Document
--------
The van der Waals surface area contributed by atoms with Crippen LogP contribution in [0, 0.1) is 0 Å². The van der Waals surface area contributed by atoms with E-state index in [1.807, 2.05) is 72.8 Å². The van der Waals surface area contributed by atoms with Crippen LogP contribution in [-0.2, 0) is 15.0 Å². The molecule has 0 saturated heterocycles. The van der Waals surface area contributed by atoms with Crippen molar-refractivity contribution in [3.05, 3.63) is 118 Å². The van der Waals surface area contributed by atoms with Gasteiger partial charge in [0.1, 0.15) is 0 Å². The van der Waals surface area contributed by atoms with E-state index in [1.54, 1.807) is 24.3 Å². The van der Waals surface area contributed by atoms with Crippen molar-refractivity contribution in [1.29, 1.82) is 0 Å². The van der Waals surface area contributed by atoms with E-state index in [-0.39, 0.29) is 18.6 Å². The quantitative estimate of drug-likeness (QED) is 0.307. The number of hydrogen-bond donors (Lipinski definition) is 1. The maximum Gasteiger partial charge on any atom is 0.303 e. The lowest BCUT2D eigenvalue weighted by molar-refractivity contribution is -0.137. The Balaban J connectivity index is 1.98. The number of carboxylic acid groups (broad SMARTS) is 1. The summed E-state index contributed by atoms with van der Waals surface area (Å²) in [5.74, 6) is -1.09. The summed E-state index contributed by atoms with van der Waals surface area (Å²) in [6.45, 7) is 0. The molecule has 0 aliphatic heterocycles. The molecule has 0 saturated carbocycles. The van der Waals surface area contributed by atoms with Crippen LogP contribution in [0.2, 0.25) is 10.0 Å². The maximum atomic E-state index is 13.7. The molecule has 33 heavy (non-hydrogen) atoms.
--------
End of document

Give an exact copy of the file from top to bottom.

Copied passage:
The van der Waals surface area contributed by atoms with Crippen LogP contribution in [0, 0.1) is 0 Å². The van der Waals surface area contributed by atoms with E-state index in [1.807, 2.05) is 72.8 Å². The van der Waals surface area contributed by atoms with Crippen LogP contribution in [-0.2, 0) is 15.0 Å². The molecule has 0 saturated heterocycles. The van der Waals surface area contributed by atoms with Crippen molar-refractivity contribution in [3.05, 3.63) is 118 Å². The van der Waals surface area contributed by atoms with Gasteiger partial charge in [0.1, 0.15) is 0 Å². The van der Waals surface area contributed by atoms with E-state index in [1.54, 1.807) is 24.3 Å². The van der Waals surface area contributed by atoms with Crippen molar-refractivity contribution in [1.29, 1.82) is 0 Å². The van der Waals surface area contributed by atoms with E-state index in [-0.39, 0.29) is 18.6 Å². The quantitative estimate of drug-likeness (QED) is 0.307. The number of hydrogen-bond donors (Lipinski definition) is 1. The maximum Gasteiger partial charge on any atom is 0.303 e. The lowest BCUT2D eigenvalue weighted by molar-refractivity contribution is -0.137. The Balaban J connectivity index is 1.98. The number of carboxylic acid groups (broad SMARTS) is 1. The summed E-state index contributed by atoms with van der Waals surface area (Å²) in [5.74, 6) is -1.09. The summed E-state index contributed by atoms with van der Waals surface area (Å²) in [6.45, 7) is 0. The molecule has 0 aliphatic heterocycles. The molecule has 0 saturated carbocycles. The van der Waals surface area contributed by atoms with Crippen LogP contribution in [0.2, 0.25) is 10.0 Å². The maximum atomic E-state index is 13.7. The molecule has 33 heavy (non-hydrogen) atoms.